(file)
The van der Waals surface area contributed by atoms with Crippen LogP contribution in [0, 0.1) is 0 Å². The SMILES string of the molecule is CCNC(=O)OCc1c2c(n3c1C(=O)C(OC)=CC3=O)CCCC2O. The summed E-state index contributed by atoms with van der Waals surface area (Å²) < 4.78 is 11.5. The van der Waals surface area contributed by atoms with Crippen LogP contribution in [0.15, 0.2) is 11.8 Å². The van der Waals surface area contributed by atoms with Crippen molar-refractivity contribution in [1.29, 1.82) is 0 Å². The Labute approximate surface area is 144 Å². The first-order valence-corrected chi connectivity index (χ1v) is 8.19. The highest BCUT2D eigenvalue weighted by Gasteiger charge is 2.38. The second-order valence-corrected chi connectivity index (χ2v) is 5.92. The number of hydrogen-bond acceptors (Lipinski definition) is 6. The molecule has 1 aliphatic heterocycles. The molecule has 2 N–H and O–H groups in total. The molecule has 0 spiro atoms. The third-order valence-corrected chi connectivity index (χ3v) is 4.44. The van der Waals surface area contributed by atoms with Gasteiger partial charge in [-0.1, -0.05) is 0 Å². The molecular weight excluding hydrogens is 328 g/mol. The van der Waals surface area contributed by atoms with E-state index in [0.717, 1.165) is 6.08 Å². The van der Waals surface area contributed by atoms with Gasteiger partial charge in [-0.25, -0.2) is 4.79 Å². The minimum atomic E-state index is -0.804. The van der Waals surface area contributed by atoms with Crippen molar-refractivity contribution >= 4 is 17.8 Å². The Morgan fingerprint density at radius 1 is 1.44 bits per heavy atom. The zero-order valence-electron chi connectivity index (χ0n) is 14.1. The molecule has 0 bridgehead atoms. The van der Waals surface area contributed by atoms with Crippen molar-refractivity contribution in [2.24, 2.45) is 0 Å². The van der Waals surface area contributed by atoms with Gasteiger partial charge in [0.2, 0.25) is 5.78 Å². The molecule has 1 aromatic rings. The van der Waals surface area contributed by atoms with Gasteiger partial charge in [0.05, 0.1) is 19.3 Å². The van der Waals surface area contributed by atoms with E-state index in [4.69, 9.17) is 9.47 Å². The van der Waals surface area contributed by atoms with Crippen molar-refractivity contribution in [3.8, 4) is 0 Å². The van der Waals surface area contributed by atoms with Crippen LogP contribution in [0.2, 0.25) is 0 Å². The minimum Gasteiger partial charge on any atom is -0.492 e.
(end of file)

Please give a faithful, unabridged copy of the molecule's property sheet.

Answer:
The van der Waals surface area contributed by atoms with Crippen LogP contribution in [0, 0.1) is 0 Å². The SMILES string of the molecule is CCNC(=O)OCc1c2c(n3c1C(=O)C(OC)=CC3=O)CCCC2O. The summed E-state index contributed by atoms with van der Waals surface area (Å²) < 4.78 is 11.5. The van der Waals surface area contributed by atoms with Crippen LogP contribution in [0.15, 0.2) is 11.8 Å². The van der Waals surface area contributed by atoms with Crippen molar-refractivity contribution in [1.29, 1.82) is 0 Å². The Labute approximate surface area is 144 Å². The first-order valence-corrected chi connectivity index (χ1v) is 8.19. The highest BCUT2D eigenvalue weighted by Gasteiger charge is 2.38. The second-order valence-corrected chi connectivity index (χ2v) is 5.92. The number of hydrogen-bond acceptors (Lipinski definition) is 6. The molecule has 1 aliphatic heterocycles. The molecule has 2 N–H and O–H groups in total. The molecule has 0 spiro atoms. The third-order valence-corrected chi connectivity index (χ3v) is 4.44. The van der Waals surface area contributed by atoms with Gasteiger partial charge in [-0.1, -0.05) is 0 Å². The molecular weight excluding hydrogens is 328 g/mol. The van der Waals surface area contributed by atoms with E-state index in [0.717, 1.165) is 6.08 Å². The van der Waals surface area contributed by atoms with Gasteiger partial charge in [-0.25, -0.2) is 4.79 Å². The minimum atomic E-state index is -0.804. The van der Waals surface area contributed by atoms with Crippen molar-refractivity contribution >= 4 is 17.8 Å². The Morgan fingerprint density at radius 1 is 1.44 bits per heavy atom. The zero-order valence-electron chi connectivity index (χ0n) is 14.1. The molecule has 0 bridgehead atoms. The van der Waals surface area contributed by atoms with Crippen molar-refractivity contribution in [2.24, 2.45) is 0 Å². The van der Waals surface area contributed by atoms with Gasteiger partial charge in [0.2, 0.25) is 5.78 Å². The molecule has 1 aromatic rings. The van der Waals surface area contributed by atoms with Gasteiger partial charge in [0.05, 0.1) is 19.3 Å². The van der Waals surface area contributed by atoms with E-state index in [4.69, 9.17) is 9.47 Å². The van der Waals surface area contributed by atoms with Crippen molar-refractivity contribution in [3.8, 4) is 0 Å². The van der Waals surface area contributed by atoms with Crippen LogP contribution in [0.2, 0.25) is 0 Å². The minimum Gasteiger partial charge on any atom is -0.492 e.